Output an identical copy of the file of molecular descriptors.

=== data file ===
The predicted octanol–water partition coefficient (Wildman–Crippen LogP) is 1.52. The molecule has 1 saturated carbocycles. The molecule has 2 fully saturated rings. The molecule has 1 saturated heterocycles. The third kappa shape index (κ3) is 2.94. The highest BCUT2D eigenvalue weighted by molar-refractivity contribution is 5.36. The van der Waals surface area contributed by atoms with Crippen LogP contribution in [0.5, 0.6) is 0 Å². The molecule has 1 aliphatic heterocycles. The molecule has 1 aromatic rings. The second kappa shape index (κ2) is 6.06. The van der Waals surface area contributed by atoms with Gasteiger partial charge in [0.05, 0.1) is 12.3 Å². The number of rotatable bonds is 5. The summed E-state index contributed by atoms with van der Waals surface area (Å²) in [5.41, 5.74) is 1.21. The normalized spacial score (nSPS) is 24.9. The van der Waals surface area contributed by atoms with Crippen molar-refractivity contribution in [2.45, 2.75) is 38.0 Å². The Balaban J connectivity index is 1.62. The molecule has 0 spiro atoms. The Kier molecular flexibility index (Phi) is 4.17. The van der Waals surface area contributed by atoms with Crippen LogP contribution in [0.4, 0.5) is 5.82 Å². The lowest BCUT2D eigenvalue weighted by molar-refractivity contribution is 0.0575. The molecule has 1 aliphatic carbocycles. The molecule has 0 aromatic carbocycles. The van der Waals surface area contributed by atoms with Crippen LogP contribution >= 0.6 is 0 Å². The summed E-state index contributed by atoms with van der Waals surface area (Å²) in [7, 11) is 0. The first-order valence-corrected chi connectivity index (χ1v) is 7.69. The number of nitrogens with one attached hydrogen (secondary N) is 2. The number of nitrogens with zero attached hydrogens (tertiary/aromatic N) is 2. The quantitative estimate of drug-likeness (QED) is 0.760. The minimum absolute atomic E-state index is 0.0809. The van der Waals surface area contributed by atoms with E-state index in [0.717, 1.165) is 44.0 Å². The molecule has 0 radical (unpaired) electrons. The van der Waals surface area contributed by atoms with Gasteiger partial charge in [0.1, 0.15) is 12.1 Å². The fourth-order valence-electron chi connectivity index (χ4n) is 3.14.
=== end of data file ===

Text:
The predicted octanol–water partition coefficient (Wildman–Crippen LogP) is 1.52. The molecule has 1 saturated carbocycles. The molecule has 2 fully saturated rings. The molecule has 1 saturated heterocycles. The third kappa shape index (κ3) is 2.94. The highest BCUT2D eigenvalue weighted by molar-refractivity contribution is 5.36. The van der Waals surface area contributed by atoms with Crippen LogP contribution in [0.5, 0.6) is 0 Å². The molecule has 1 aliphatic heterocycles. The molecule has 1 aromatic rings. The second kappa shape index (κ2) is 6.06. The van der Waals surface area contributed by atoms with Gasteiger partial charge in [0.05, 0.1) is 12.3 Å². The number of rotatable bonds is 5. The summed E-state index contributed by atoms with van der Waals surface area (Å²) in [5.41, 5.74) is 1.21. The normalized spacial score (nSPS) is 24.9. The van der Waals surface area contributed by atoms with Crippen molar-refractivity contribution in [2.45, 2.75) is 38.0 Å². The Balaban J connectivity index is 1.62. The molecule has 0 spiro atoms. The Kier molecular flexibility index (Phi) is 4.17. The van der Waals surface area contributed by atoms with Crippen LogP contribution in [0.4, 0.5) is 5.82 Å². The lowest BCUT2D eigenvalue weighted by molar-refractivity contribution is 0.0575. The molecule has 1 aliphatic carbocycles. The molecule has 0 aromatic carbocycles. The van der Waals surface area contributed by atoms with Crippen LogP contribution >= 0.6 is 0 Å². The summed E-state index contributed by atoms with van der Waals surface area (Å²) in [7, 11) is 0. The first-order valence-corrected chi connectivity index (χ1v) is 7.69. The number of nitrogens with one attached hydrogen (secondary N) is 2. The number of nitrogens with zero attached hydrogens (tertiary/aromatic N) is 2. The quantitative estimate of drug-likeness (QED) is 0.760. The minimum absolute atomic E-state index is 0.0809. The van der Waals surface area contributed by atoms with E-state index in [0.717, 1.165) is 44.0 Å². The molecule has 0 radical (unpaired) electrons. The van der Waals surface area contributed by atoms with Gasteiger partial charge in [0.1, 0.15) is 12.1 Å². The fourth-order valence-electron chi connectivity index (χ4n) is 3.14.